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Breaking Cover

  by Stella Rimington

(about 390 pages)
total words
of all the books in our library
of all the books in our library
passive voice
of all the books in our library
all adverbs
of all the books in our library
of all the books in our library
of all the books in our library

clippings from this book

We’ve analyzed hundreds of millions of words, from thousands of different authors, training our linguistic models to recognize the most vivid words in the English language… the words that create the most intense sensory experiences: colors, textures, sounds, flavors, and aromas.

Based on our analysis, we’ve scanned through the pages of this book to find the two pages at the extremes, both the most-passive and the most-vivid pages, so that you can compare them side-by-side and see the difference:

Jasminder could have asked for help as soon as Laurenz Hansen had turned the screw. That had been her fatal mistake, ‘fatal’ now being the word. ‘There will be a memorial service of course,’ Fane said, as he regained his composure. ‘In the meantime we’ll have the press to deal with.’ ‘Yes. That will be bad for a time; the media will blame us – that’s inevitable. It’s more important that you don’t blame yourself. You did what you had to do, and you could have been much harder on her than you were.’ ‘Well, I must have been hard enough,’ said Fane bitterly. Liz realised there was nothing more she could say to help him. She muttered a few more words of sympathy, then Fane said goodbye abruptly. Putting down the phone, Liz looked at an anxious Peggy. ‘Jasminder’s dead, isn’t she?’ ‘I’m afraid so. She was found drowned in the river this morning. She jumped off Tower Bridge last night.’ Tears welled up in Peggy’s eyes. ‘That’s a horrible way to go. She must have been desperate. What on earth made her do… that?’ Then she shook her head abruptly. ‘What a stupid question.’ Liz said, ‘She must have found it impossible to see a way through. She was going to have to leave the Service; she would have had to explain why it hadn’t worked out, and what had gone wrong. It would all have been lies, too, because she wouldn’t have been allowed to explain what had pine chairs. Up the bare wooden staircase he found a bedroom in which a small heater was blowing out hot air. Before turning on the light he pulled the thick curtains tightly across the windows. Then he went downstairs again to explore the kitchen. In the fridge he found beer, wine and vodka as well as some ready-made sandwiches wrapped in cling film, and assorted snacks. He was too tired to eat the sandwiches but he poured himself a generous slug of vodka and took the glass and a plastic carton of stuffed olives upstairs to the warm bedroom. ‘Cheers, Mac,’ he said out loud as he downed the vodka quickly and munched the olives. Then still in his clothes he lay down, huddling under two feather duvets, and fell asleep. He dreamed that he was still in Dubai, looking at watches. Miles woke early, while it was still pitch black outside, and got up straight away. He stayed just long enough to eat one of the cling-filmed sandwiches and drink a large mug of instant coffee, into which he poured the cream off the top of a glass bottle of milk. He put the other sandwich in his pocket; he had no idea where his next meal was coming from. Then he made the bed and washed and dried his mug, leaving the sparsest evidence that anyone had stayed the night. He drove through sparkling snow-covered fields into the rising sun, heading further east across the vast rolling steppes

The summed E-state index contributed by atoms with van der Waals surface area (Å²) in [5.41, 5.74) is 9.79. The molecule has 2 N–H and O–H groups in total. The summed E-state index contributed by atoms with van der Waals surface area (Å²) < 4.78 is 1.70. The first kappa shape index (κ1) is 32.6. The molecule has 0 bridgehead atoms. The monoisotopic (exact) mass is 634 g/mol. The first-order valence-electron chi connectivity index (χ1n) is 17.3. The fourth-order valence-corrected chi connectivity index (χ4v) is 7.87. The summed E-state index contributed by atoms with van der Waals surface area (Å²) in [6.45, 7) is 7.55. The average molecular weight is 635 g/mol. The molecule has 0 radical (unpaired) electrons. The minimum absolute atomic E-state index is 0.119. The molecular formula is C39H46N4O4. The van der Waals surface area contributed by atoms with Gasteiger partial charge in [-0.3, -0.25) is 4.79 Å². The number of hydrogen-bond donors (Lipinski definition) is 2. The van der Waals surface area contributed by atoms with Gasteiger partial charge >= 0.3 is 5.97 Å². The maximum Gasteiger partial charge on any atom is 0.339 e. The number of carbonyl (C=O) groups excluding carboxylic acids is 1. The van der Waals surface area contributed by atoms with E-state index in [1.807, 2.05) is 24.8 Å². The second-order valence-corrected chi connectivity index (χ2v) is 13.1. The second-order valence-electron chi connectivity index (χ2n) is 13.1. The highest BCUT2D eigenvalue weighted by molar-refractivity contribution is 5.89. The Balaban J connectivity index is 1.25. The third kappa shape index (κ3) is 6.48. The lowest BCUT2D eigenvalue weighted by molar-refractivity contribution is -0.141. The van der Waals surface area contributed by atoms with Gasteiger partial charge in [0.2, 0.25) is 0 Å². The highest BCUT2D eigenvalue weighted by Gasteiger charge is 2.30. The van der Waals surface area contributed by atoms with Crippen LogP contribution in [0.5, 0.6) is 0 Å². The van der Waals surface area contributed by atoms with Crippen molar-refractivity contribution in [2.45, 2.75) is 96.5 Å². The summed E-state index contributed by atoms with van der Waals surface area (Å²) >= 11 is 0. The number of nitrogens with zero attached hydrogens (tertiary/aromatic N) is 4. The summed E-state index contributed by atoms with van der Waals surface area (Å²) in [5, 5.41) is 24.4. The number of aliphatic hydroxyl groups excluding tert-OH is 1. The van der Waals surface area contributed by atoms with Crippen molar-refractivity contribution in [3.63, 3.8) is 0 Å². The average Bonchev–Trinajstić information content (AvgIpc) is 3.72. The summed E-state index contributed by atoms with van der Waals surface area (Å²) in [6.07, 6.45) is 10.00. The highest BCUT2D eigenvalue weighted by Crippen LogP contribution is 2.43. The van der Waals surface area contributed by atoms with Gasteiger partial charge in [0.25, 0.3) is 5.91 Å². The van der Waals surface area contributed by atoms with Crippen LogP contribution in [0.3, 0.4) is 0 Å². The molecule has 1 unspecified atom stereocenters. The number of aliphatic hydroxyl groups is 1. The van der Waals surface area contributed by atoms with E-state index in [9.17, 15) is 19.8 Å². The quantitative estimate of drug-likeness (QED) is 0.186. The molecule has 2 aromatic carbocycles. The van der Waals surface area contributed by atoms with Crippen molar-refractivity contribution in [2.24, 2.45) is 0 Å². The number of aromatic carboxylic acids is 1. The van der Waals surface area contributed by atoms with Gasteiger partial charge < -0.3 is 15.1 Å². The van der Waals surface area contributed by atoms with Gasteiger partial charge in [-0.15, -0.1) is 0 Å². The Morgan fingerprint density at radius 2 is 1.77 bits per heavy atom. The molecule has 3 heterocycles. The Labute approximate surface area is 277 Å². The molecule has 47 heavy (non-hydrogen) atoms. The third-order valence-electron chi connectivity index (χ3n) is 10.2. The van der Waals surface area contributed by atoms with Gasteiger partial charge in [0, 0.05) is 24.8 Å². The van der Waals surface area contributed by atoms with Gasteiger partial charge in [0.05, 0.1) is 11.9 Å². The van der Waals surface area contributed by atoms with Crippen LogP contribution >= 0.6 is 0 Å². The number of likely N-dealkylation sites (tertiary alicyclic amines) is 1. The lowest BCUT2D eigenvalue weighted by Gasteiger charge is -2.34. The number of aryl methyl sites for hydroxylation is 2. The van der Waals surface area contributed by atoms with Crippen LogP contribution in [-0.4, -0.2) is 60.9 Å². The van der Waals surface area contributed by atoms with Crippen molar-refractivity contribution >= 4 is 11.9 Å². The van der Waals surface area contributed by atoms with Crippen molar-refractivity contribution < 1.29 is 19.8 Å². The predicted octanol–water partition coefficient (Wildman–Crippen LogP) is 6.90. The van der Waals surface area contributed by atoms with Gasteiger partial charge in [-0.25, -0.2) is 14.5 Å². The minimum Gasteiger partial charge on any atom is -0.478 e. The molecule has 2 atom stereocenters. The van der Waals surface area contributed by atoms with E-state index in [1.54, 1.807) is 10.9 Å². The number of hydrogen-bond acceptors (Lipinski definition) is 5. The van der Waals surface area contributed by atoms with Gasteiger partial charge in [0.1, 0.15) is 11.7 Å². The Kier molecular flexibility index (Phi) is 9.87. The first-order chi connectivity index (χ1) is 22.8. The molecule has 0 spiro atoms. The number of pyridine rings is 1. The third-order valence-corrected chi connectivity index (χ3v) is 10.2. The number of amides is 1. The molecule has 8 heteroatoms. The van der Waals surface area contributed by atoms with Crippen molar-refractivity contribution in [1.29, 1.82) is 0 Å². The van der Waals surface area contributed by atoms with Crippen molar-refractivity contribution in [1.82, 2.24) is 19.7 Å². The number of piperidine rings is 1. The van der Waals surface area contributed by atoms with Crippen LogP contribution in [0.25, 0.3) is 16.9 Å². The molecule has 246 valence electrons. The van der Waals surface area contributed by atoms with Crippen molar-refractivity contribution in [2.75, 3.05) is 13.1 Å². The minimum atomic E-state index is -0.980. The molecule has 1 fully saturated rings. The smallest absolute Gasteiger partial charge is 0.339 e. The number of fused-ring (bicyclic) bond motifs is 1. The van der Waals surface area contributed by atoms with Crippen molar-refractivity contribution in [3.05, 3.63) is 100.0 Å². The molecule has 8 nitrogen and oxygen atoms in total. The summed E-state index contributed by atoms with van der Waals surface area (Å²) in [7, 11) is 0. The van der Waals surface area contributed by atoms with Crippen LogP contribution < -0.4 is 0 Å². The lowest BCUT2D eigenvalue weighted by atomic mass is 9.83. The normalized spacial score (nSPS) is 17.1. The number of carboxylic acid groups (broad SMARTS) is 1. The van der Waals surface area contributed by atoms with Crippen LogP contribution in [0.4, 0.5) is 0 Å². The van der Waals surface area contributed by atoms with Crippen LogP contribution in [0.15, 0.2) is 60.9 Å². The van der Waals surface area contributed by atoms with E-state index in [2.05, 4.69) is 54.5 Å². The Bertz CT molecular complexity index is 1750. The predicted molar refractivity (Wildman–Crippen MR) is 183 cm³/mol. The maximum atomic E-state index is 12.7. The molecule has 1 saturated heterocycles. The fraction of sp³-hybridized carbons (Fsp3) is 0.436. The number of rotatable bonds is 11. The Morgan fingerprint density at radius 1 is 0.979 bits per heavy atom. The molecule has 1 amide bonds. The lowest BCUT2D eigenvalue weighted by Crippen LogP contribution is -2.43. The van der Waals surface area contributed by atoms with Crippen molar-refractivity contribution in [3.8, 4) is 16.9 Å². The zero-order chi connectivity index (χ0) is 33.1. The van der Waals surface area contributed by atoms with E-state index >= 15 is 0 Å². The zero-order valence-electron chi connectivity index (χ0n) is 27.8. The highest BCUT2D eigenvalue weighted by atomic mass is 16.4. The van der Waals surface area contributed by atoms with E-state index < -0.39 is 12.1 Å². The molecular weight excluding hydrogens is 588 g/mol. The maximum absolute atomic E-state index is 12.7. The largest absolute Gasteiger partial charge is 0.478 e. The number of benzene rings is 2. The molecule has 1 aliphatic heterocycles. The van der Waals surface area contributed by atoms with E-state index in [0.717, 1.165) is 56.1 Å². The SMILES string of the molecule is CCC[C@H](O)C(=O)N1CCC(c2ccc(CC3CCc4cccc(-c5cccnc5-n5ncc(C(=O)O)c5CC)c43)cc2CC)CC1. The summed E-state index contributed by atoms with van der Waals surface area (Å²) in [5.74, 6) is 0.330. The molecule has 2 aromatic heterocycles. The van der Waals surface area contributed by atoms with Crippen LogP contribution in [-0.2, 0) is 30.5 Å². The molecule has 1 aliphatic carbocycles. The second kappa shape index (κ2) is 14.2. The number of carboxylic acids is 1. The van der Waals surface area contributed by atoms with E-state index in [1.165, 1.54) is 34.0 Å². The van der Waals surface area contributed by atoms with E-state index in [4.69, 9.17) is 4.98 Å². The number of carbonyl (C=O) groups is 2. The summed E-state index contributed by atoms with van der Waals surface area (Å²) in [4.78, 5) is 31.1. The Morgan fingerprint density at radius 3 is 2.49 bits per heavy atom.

emotional story arc

Click anywhere on the chart to see the most significant emotional words — both positive & negative — from the corresponding section of the text…
This chart visualizes the the shifting emotional balance for the arc of this story, based on the emotional strength of the words in the prose, using techniques pioneered by the UVM Computational Story Lab. To create this story arc, we divided the complete manuscript text into 50 equal-sized chunks, each with 1949.64 words, and then we scored each section by counting the number of strongly-emotional words, both positive and negative. The bars in the chart move downward whenever there’s conflict and sadness, and they move upward when conflicts are resolved, or when the characters are happy and content. The size of each bar represents the positive or negative word-count of that section.

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